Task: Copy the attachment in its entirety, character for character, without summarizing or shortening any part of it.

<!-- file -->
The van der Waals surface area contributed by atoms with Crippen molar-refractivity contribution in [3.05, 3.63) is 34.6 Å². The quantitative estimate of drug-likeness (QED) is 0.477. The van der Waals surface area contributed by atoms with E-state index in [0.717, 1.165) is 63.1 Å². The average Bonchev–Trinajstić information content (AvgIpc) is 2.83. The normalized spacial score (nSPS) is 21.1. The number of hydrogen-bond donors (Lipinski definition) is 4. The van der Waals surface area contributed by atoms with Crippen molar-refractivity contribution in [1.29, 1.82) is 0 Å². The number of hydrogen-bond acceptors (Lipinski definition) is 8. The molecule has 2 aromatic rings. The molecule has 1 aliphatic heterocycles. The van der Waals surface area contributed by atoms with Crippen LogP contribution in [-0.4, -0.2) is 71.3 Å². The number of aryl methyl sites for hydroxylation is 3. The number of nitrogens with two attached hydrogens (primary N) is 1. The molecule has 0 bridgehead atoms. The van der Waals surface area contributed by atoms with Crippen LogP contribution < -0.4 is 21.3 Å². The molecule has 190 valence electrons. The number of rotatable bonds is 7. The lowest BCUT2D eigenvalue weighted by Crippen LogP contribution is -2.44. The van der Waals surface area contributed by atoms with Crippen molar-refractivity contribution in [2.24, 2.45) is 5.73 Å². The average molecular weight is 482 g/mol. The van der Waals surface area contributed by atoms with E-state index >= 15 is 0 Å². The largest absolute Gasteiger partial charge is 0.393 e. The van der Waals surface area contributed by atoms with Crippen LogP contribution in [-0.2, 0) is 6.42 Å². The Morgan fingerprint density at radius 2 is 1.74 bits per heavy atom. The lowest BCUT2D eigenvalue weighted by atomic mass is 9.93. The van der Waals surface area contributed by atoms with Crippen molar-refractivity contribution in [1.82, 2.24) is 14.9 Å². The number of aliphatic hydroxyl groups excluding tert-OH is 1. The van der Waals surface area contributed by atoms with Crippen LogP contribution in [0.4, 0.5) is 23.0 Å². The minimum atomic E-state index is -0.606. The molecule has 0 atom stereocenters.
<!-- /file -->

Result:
The van der Waals surface area contributed by atoms with Crippen molar-refractivity contribution in [3.05, 3.63) is 34.6 Å². The quantitative estimate of drug-likeness (QED) is 0.477. The van der Waals surface area contributed by atoms with E-state index in [0.717, 1.165) is 63.1 Å². The average Bonchev–Trinajstić information content (AvgIpc) is 2.83. The normalized spacial score (nSPS) is 21.1. The number of hydrogen-bond donors (Lipinski definition) is 4. The van der Waals surface area contributed by atoms with Crippen molar-refractivity contribution in [1.29, 1.82) is 0 Å². The number of hydrogen-bond acceptors (Lipinski definition) is 8. The molecule has 2 aromatic rings. The molecule has 1 aliphatic heterocycles. The van der Waals surface area contributed by atoms with Crippen LogP contribution in [-0.4, -0.2) is 71.3 Å². The number of aryl methyl sites for hydroxylation is 3. The number of nitrogens with two attached hydrogens (primary N) is 1. The molecule has 0 bridgehead atoms. The van der Waals surface area contributed by atoms with Crippen LogP contribution < -0.4 is 21.3 Å². The molecule has 190 valence electrons. The number of rotatable bonds is 7. The lowest BCUT2D eigenvalue weighted by Crippen LogP contribution is -2.44. The van der Waals surface area contributed by atoms with Crippen molar-refractivity contribution in [2.24, 2.45) is 5.73 Å². The average molecular weight is 482 g/mol. The van der Waals surface area contributed by atoms with E-state index >= 15 is 0 Å². The largest absolute Gasteiger partial charge is 0.393 e. The van der Waals surface area contributed by atoms with Crippen LogP contribution in [-0.2, 0) is 6.42 Å². The Morgan fingerprint density at radius 2 is 1.74 bits per heavy atom. The lowest BCUT2D eigenvalue weighted by atomic mass is 9.93. The van der Waals surface area contributed by atoms with Crippen molar-refractivity contribution in [1.82, 2.24) is 14.9 Å². The number of aliphatic hydroxyl groups excluding tert-OH is 1. The van der Waals surface area contributed by atoms with Crippen LogP contribution in [0.4, 0.5) is 23.0 Å². The minimum atomic E-state index is -0.606. The molecule has 0 atom stereocenters.